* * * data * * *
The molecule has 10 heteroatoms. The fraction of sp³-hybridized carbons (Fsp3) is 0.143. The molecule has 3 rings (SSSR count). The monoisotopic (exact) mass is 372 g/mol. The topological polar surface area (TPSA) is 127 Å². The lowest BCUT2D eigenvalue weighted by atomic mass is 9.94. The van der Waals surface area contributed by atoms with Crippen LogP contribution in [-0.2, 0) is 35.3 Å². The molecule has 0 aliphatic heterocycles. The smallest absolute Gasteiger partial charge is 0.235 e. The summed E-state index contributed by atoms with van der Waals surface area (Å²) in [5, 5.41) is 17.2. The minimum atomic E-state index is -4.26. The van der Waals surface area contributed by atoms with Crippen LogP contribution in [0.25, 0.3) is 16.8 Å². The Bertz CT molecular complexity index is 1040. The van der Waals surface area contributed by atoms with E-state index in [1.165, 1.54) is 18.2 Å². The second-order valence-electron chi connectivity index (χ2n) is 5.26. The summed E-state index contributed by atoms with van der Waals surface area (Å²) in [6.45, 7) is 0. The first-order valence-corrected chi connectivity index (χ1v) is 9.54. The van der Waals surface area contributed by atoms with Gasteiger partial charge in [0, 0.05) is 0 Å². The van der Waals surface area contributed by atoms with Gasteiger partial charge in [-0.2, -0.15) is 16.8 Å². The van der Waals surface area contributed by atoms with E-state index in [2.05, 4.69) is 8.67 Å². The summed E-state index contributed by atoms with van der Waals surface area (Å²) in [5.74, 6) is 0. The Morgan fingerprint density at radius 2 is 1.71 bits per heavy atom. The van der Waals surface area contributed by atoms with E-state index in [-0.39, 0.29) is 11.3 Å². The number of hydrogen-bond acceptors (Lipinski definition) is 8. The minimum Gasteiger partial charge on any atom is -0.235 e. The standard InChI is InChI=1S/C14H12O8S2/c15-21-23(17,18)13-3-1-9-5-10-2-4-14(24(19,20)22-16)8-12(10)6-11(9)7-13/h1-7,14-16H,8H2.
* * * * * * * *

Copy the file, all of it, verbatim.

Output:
The molecule has 10 heteroatoms. The fraction of sp³-hybridized carbons (Fsp3) is 0.143. The molecule has 3 rings (SSSR count). The monoisotopic (exact) mass is 372 g/mol. The topological polar surface area (TPSA) is 127 Å². The lowest BCUT2D eigenvalue weighted by atomic mass is 9.94. The van der Waals surface area contributed by atoms with Crippen LogP contribution in [-0.2, 0) is 35.3 Å². The molecule has 0 aliphatic heterocycles. The smallest absolute Gasteiger partial charge is 0.235 e. The summed E-state index contributed by atoms with van der Waals surface area (Å²) in [5, 5.41) is 17.2. The minimum atomic E-state index is -4.26. The van der Waals surface area contributed by atoms with Crippen LogP contribution in [0.25, 0.3) is 16.8 Å². The Bertz CT molecular complexity index is 1040. The van der Waals surface area contributed by atoms with E-state index in [1.165, 1.54) is 18.2 Å². The second-order valence-electron chi connectivity index (χ2n) is 5.26. The summed E-state index contributed by atoms with van der Waals surface area (Å²) in [6.45, 7) is 0. The first-order valence-corrected chi connectivity index (χ1v) is 9.54. The van der Waals surface area contributed by atoms with Gasteiger partial charge in [0, 0.05) is 0 Å². The van der Waals surface area contributed by atoms with Gasteiger partial charge in [-0.2, -0.15) is 16.8 Å². The van der Waals surface area contributed by atoms with E-state index in [2.05, 4.69) is 8.67 Å². The summed E-state index contributed by atoms with van der Waals surface area (Å²) in [5.74, 6) is 0. The Morgan fingerprint density at radius 2 is 1.71 bits per heavy atom. The van der Waals surface area contributed by atoms with E-state index in [-0.39, 0.29) is 11.3 Å². The number of hydrogen-bond acceptors (Lipinski definition) is 8. The minimum Gasteiger partial charge on any atom is -0.235 e. The standard InChI is InChI=1S/C14H12O8S2/c15-21-23(17,18)13-3-1-9-5-10-2-4-14(24(19,20)22-16)8-12(10)6-11(9)7-13/h1-7,14-16H,8H2.